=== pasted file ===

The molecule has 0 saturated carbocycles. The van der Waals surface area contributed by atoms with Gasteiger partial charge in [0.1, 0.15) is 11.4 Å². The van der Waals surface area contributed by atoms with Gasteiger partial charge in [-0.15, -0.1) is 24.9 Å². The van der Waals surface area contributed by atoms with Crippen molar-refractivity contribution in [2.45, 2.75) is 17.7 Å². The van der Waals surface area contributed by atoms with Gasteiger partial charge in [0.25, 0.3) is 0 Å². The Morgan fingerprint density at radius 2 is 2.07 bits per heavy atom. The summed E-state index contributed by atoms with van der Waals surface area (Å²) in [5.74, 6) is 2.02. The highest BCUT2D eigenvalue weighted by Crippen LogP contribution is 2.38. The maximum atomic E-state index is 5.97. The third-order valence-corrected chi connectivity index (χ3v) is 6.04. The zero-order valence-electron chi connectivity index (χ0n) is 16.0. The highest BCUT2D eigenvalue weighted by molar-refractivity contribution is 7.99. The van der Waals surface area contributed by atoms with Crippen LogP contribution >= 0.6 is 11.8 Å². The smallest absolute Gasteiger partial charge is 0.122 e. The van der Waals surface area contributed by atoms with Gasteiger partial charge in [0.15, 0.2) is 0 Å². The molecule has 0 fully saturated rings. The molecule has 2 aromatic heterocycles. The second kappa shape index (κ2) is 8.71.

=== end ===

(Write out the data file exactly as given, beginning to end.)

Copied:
The molecule has 0 saturated carbocycles. The van der Waals surface area contributed by atoms with Gasteiger partial charge in [0.1, 0.15) is 11.4 Å². The van der Waals surface area contributed by atoms with Gasteiger partial charge in [-0.15, -0.1) is 24.9 Å². The van der Waals surface area contributed by atoms with Crippen molar-refractivity contribution in [2.45, 2.75) is 17.7 Å². The van der Waals surface area contributed by atoms with Gasteiger partial charge in [0.25, 0.3) is 0 Å². The Morgan fingerprint density at radius 2 is 2.07 bits per heavy atom. The summed E-state index contributed by atoms with van der Waals surface area (Å²) in [5.74, 6) is 2.02. The highest BCUT2D eigenvalue weighted by Crippen LogP contribution is 2.38. The maximum atomic E-state index is 5.97. The third-order valence-corrected chi connectivity index (χ3v) is 6.04. The zero-order valence-electron chi connectivity index (χ0n) is 16.0. The highest BCUT2D eigenvalue weighted by molar-refractivity contribution is 7.99. The van der Waals surface area contributed by atoms with Crippen LogP contribution >= 0.6 is 11.8 Å². The smallest absolute Gasteiger partial charge is 0.122 e. The van der Waals surface area contributed by atoms with Gasteiger partial charge in [0.15, 0.2) is 0 Å². The molecule has 0 fully saturated rings. The molecule has 2 aromatic heterocycles. The second kappa shape index (κ2) is 8.71.